Protein is the main building material of the body. The main source of protein is the food you eat. Protein, in the human body, is needed to build new muscle fibers as well as to repair damaged tissue. And protein is necessary not only for muscle recovery. It is also essential for the normal functioning or repair of organs, ligaments, tendons, and bone tissue. In the process of digestion, protein breaks down into simpler components called amino acids. They are the building blocks for your muscles.
Varieties of amino acids
There are a large number of amino acids in nature, but from protein you can get 20 amino acids: 8 essential and 12 non-essential.
1) Essential amino acids are amino acids that are not produced by the body. These amino acids must be consumed regularly with food. These include: histidine, methionine, threonine, isoleucine, leucine, valine, phenylalanine, tryptophan. From these amino acids, the most important in terms of building and preserving muscle tissue breakdown are 3 amino acids: leucine, isoleucine and valine or BCAA (Branched Chain Amino Acids).
2) Nonessential amino acids are amino acids that can be synthesized by the body from other amino acids. These include: alanine, glycine, arginine, asparagine, aspartic acid, cysteine, glutamine, glutamic acid, proline, serine, taurine, tyrosine. These amino acids must also be consumed with food, but their peculiarity is in the fact that our body can, from an excess of one amino acid, make another amino acid, which is in deficit in the body.
Varieties of protein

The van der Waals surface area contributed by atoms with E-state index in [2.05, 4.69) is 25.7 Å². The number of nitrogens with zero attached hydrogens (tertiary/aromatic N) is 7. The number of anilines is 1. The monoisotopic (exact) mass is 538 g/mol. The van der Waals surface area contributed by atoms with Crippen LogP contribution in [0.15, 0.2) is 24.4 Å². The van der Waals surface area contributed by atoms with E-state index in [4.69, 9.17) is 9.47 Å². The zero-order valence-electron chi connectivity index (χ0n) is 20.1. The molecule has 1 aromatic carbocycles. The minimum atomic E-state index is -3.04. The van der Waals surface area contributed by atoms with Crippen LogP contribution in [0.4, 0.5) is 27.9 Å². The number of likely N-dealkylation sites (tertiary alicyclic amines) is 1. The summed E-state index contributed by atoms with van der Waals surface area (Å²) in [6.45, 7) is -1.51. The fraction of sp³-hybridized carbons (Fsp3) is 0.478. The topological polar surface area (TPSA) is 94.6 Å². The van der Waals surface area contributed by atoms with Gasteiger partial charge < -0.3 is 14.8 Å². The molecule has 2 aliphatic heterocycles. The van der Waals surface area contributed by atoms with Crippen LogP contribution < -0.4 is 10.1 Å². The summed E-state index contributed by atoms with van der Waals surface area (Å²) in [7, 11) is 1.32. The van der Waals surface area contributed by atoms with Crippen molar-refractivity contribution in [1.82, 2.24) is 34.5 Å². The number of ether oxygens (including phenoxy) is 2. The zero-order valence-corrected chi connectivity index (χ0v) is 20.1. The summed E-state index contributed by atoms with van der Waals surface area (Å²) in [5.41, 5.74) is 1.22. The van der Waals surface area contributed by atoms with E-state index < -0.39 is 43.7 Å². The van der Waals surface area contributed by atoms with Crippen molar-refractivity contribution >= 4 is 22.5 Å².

1) Animal protein is found in meat, fish and seafood, dairy products and eggs.
2) Plant (vegetable) protein is found in cereals, legumes, vegetables and fruits, as well as in nuts.
There is also a classification of protein according to the content of essential amino acids. There are complete proteins which contain the entire spectrum of essential amino acids. And there are also defective (incomplete) proteins that contain only a part of the essential amino acids. Generally, animal protein has a richer and more complete amino acid profile and is better absorbed by the body. This means that it is a priority for building new muscle tissue.
But it happens that a vegetable protein contains even more amino acids, macro and micro-nutrients than animal. Therefore, when making up a diet, it should be taken into account that approximately 70-80% of protein should come from food of animal origin, and 20-30% from food of plant origin.
Protein digestion rate
Different types of protein have different absorption rates. According to the speed of digestion, they can be divided into fast, medium and slow. Fast proteins of animal origin include fish, seafood, eggs. Such proteins are broken down into amino acids after about 30-60 minutes and get to the cells of the body. Proteins with a medium rate of digestion include milk and poultry (chicken or turkey). Such proteins are broken down in the body to amino acids after about 2 hours. Slow ones include beef, pork, hard cheese, cottage cheese. Slow proteins are able to supply the body with amino acids for a long time (up to 6 hours).
Based on this, it should be taken into account which type of protein is best used throughout the day. In the morning, an hour before and immediately after your workout, fast proteins are the best. During the day, proteins with a medium absorption rate are the best, but for later meals, slow proteins are the best. But this does not mean that you need to eat a piece of fried fatty pork for supper. It is also worth taking into account the calorie content of protein products when making up your diet, and therefore, low-fat cottage cheese will be the optimal meal before bedtime.